The price index for gasoline is up 16.2 percent for the 12 months ending in October; it had been up 9.2 percent for the 12 months ending in September. Compared with October 2017, the price indexes for fuel oil and electricity are up 26.2 percent and 0.7 percent, respectively; over the same period, the price index for natural gas services is down 2.1 percent. The price index for energy goods and services as a whole is up 9.4 percent over the 12 months.
After a sharp increase in October, the price index for gasoline is likely to show a sizable decline when PCE data for November are released. Weekly retail price data from the Department of Energy (DOE) show gasoline prices on track for a roughly 7.4 percent decrease in November, before seasonal adjustment. The typical seasonal pattern for November—what we would expect given normal changes in supply-and-demand conditions—amounts to a roughly 3.2 percent decline, making the DOE data consistent with a roughly 4.2 percent seasonally adjusted decrease. A price decrease of that magnitude would subtract about 1.2 annualized percentage points off November’s headline PCE inflation rate.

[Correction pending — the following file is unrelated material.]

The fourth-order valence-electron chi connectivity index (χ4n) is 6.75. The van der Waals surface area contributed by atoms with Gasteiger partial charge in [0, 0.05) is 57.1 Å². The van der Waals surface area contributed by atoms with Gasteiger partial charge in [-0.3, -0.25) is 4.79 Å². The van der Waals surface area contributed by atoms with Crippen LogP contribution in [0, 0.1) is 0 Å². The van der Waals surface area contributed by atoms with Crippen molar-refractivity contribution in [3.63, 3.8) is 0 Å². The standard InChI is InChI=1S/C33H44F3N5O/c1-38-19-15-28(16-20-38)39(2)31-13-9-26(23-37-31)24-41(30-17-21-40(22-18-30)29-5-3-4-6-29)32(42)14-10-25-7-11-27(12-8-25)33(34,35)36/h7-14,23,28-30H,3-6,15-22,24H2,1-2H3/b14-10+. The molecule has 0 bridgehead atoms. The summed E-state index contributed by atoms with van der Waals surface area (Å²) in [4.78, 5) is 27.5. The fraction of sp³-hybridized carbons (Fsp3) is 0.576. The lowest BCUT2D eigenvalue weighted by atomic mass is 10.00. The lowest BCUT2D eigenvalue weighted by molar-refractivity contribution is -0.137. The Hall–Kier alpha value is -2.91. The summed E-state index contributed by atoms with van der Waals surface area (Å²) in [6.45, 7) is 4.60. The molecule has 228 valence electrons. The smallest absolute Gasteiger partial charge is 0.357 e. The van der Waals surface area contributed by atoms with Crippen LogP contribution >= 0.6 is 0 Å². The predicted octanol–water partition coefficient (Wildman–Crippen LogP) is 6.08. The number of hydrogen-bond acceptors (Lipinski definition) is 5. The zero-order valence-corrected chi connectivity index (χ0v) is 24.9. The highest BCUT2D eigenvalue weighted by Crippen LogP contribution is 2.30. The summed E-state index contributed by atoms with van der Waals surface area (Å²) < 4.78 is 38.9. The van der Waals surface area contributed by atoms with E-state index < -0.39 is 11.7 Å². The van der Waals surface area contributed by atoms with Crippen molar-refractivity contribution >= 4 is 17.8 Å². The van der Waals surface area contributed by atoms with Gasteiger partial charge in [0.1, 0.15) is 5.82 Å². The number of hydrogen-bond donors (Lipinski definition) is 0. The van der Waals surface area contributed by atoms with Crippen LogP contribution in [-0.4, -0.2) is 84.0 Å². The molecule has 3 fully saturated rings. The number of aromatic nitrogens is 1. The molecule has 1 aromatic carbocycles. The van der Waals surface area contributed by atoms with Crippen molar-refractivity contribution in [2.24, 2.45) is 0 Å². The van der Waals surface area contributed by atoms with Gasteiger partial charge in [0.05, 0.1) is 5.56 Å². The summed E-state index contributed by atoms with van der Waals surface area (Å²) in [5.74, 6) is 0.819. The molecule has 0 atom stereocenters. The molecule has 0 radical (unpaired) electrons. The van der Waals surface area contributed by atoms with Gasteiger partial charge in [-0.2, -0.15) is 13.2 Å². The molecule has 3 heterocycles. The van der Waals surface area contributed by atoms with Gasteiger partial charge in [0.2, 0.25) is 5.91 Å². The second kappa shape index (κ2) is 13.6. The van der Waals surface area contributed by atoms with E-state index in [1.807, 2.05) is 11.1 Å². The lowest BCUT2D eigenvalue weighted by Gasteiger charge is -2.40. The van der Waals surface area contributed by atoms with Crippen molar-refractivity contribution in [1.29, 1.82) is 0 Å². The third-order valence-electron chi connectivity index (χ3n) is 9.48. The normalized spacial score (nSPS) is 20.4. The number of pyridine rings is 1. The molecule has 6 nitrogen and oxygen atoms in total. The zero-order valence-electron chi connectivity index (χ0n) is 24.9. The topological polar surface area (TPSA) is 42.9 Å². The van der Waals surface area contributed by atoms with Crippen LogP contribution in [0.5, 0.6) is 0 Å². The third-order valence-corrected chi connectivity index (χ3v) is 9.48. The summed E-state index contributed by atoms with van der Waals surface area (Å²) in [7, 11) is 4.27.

Food Prices Fall
After a negligible increase in September, the price index for food and beverages purchased for off-premises consumption fell an annualized 1.9 percent in October.
Underlying the decline in the aggregate was a 1.5 percent annualized decline in prices of less-processed food items and a 2.0 percent annualized decline in prices of more-processed food items. More-processed items make up about 70 percent of off-premises food expenditure.
The price index for food as a whole is up 0.3 percent over the past 12 months. The increase reflects a 0.5 percent increase in the prices of more-processed items, partly offset by a 0.2 percent decrease in the prices of less-processed items.
Core Goods Prices Up Modestly
Prices for core goods rose at a 0.6 percent annualized rate in October after declining at a 1.4 percent rate a month earlier.